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Islamic Studies GWU Religion

In Islamic Studies, a World of Students Share Insights

The Religion Department’s Islamic Studies program is attracting a diversity of students from around the globe—including a host of young people from Muslim nations.

About Us

We are a diverse faculty of a dozen scholars dedicated to the academic study and teaching of religious traditions. Given the importance of religion in current events, our courses give students crucial knowledge for understanding the complexity of our world. Equally important, they also help students to develop the critical thinking skills necessary to comprehend the role that religions play in the lives of individuals, communities, and the world. In our courses, students learn about religion in its historic and contemporary dimensions through the close reading of important texts, vigorous discussion, and intensive writing. Renowned for exemplary undergraduate teaching, our department encourages students to develop academically as individuals and as part of a larger intellectual community.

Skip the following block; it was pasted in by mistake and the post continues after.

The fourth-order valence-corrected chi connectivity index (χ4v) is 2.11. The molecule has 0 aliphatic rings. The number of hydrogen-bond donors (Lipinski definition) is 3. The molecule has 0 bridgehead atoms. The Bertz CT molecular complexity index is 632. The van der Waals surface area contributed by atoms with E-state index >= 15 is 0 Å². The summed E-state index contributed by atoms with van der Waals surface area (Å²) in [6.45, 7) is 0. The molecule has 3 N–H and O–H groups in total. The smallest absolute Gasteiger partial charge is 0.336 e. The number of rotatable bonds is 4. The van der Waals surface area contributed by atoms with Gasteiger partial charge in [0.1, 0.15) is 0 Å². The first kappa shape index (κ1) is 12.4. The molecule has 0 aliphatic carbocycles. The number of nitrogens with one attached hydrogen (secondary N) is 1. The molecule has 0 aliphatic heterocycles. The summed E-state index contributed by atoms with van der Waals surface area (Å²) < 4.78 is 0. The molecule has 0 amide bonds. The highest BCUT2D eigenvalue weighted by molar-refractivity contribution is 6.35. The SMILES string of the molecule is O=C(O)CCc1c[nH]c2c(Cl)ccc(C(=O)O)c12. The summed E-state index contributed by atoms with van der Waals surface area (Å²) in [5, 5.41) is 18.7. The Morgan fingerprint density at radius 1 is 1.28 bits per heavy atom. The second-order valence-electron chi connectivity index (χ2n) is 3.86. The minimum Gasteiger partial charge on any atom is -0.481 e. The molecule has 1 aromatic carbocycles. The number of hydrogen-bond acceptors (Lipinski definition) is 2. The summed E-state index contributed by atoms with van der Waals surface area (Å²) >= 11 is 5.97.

Our Religion majors and minors enjoy a wide variety of career paths upon graduation. Religion majors who graduate from The George Washington University pursue successful careers in law, medicine, and teaching. They are also equipped to pursue careers in various government agencies and NGOs, especially those focused on international affairs, given the central role that religion now plays in this discipline. The knowledge and skills that students gain through our courses enable them to engage in our increasingly globalized world with insight  and understanding. Of course, graduates of our program are well-prepared for graduate studies in Religion. Indeed, many have successfully gone on to pursue careers in the academic world or as religious professionals.

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Meet the Chair

Irene Oh

Irene Oh is Associate Professor of Religion and former director of the Peace Studies and Conflict Resolution Program at The George Washington University. She is the author of The Rights of God: Islam, Human Rights, and Comparative Ethics (Georgetown 2007) and is currently working on a book on ethics in the world’s religions. 

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